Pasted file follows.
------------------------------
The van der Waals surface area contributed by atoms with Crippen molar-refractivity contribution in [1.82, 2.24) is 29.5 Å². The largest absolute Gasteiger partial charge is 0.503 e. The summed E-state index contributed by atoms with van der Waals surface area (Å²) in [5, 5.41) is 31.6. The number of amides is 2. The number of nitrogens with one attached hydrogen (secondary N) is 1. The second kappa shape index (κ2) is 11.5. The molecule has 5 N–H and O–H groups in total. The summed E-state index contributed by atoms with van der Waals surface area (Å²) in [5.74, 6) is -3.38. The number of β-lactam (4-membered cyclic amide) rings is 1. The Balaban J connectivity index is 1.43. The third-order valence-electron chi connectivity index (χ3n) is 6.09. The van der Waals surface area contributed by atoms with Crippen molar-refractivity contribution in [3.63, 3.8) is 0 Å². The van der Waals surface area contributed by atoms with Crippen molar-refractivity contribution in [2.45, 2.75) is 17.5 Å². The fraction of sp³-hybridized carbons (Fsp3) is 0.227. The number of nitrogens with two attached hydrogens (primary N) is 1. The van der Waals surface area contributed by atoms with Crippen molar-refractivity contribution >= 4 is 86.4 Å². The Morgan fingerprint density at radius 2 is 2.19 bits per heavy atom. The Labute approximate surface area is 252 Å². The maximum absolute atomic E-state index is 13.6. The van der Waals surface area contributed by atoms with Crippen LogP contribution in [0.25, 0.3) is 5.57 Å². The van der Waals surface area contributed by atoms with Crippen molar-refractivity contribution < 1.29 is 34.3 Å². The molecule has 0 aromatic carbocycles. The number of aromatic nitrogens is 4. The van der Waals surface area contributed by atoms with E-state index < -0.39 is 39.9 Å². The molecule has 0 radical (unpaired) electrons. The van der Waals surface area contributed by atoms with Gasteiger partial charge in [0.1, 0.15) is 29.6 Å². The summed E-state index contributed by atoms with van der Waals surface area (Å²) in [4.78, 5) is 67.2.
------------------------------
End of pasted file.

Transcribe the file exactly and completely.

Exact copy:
The van der Waals surface area contributed by atoms with Crippen molar-refractivity contribution in [1.82, 2.24) is 29.5 Å². The largest absolute Gasteiger partial charge is 0.503 e. The summed E-state index contributed by atoms with van der Waals surface area (Å²) in [5, 5.41) is 31.6. The number of amides is 2. The number of nitrogens with one attached hydrogen (secondary N) is 1. The second kappa shape index (κ2) is 11.5. The molecule has 5 N–H and O–H groups in total. The summed E-state index contributed by atoms with van der Waals surface area (Å²) in [5.74, 6) is -3.38. The number of β-lactam (4-membered cyclic amide) rings is 1. The Balaban J connectivity index is 1.43. The third-order valence-electron chi connectivity index (χ3n) is 6.09. The van der Waals surface area contributed by atoms with Crippen molar-refractivity contribution in [3.63, 3.8) is 0 Å². The van der Waals surface area contributed by atoms with Crippen molar-refractivity contribution in [2.45, 2.75) is 17.5 Å². The fraction of sp³-hybridized carbons (Fsp3) is 0.227. The number of nitrogens with two attached hydrogens (primary N) is 1. The van der Waals surface area contributed by atoms with Crippen molar-refractivity contribution >= 4 is 86.4 Å². The Morgan fingerprint density at radius 2 is 2.19 bits per heavy atom. The Labute approximate surface area is 252 Å². The maximum absolute atomic E-state index is 13.6. The van der Waals surface area contributed by atoms with Crippen LogP contribution in [0.25, 0.3) is 5.57 Å². The van der Waals surface area contributed by atoms with Crippen molar-refractivity contribution < 1.29 is 34.3 Å². The molecule has 0 aromatic carbocycles. The number of aromatic nitrogens is 4. The van der Waals surface area contributed by atoms with E-state index < -0.39 is 39.9 Å². The molecule has 0 radical (unpaired) electrons. The van der Waals surface area contributed by atoms with Gasteiger partial charge in [0.1, 0.15) is 29.6 Å². The summed E-state index contributed by atoms with van der Waals surface area (Å²) in [4.78, 5) is 67.2.